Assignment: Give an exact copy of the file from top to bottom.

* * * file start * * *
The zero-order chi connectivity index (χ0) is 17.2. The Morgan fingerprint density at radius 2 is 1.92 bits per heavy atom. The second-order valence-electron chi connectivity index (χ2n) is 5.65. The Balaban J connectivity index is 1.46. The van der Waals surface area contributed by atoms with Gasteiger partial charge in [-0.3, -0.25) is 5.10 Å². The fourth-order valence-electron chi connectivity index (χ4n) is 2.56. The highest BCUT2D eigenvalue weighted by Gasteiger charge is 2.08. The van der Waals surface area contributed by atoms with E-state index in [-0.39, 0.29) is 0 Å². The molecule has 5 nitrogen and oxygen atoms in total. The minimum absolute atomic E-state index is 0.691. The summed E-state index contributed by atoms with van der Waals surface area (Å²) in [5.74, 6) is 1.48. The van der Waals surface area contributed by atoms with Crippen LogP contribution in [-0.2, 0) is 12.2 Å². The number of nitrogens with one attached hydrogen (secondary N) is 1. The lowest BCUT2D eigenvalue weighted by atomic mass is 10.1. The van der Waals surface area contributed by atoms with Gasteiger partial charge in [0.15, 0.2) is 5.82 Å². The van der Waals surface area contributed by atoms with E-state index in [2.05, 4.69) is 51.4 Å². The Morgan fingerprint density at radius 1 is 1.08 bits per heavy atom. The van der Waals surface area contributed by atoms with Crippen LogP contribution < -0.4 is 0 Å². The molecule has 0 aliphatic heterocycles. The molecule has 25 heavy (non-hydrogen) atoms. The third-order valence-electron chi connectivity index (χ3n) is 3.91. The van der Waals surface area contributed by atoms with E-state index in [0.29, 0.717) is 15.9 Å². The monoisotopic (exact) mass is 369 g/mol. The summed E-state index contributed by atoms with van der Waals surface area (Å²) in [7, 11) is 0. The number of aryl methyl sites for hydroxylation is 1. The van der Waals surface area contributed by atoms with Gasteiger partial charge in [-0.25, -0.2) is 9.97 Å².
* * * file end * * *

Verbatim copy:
The zero-order chi connectivity index (χ0) is 17.2. The Morgan fingerprint density at radius 2 is 1.92 bits per heavy atom. The second-order valence-electron chi connectivity index (χ2n) is 5.65. The Balaban J connectivity index is 1.46. The van der Waals surface area contributed by atoms with Gasteiger partial charge in [-0.3, -0.25) is 5.10 Å². The fourth-order valence-electron chi connectivity index (χ4n) is 2.56. The highest BCUT2D eigenvalue weighted by Gasteiger charge is 2.08. The van der Waals surface area contributed by atoms with E-state index in [-0.39, 0.29) is 0 Å². The molecule has 5 nitrogen and oxygen atoms in total. The minimum absolute atomic E-state index is 0.691. The summed E-state index contributed by atoms with van der Waals surface area (Å²) in [5.74, 6) is 1.48. The van der Waals surface area contributed by atoms with Crippen LogP contribution in [-0.2, 0) is 12.2 Å². The number of nitrogens with one attached hydrogen (secondary N) is 1. The lowest BCUT2D eigenvalue weighted by atomic mass is 10.1. The van der Waals surface area contributed by atoms with Gasteiger partial charge in [0.15, 0.2) is 5.82 Å². The van der Waals surface area contributed by atoms with E-state index in [2.05, 4.69) is 51.4 Å². The Morgan fingerprint density at radius 1 is 1.08 bits per heavy atom. The van der Waals surface area contributed by atoms with Crippen LogP contribution < -0.4 is 0 Å². The molecule has 0 aliphatic heterocycles. The molecule has 25 heavy (non-hydrogen) atoms. The third-order valence-electron chi connectivity index (χ3n) is 3.91. The van der Waals surface area contributed by atoms with E-state index in [0.29, 0.717) is 15.9 Å². The monoisotopic (exact) mass is 369 g/mol. The summed E-state index contributed by atoms with van der Waals surface area (Å²) in [7, 11) is 0. The number of aryl methyl sites for hydroxylation is 1. The van der Waals surface area contributed by atoms with Gasteiger partial charge in [-0.25, -0.2) is 9.97 Å².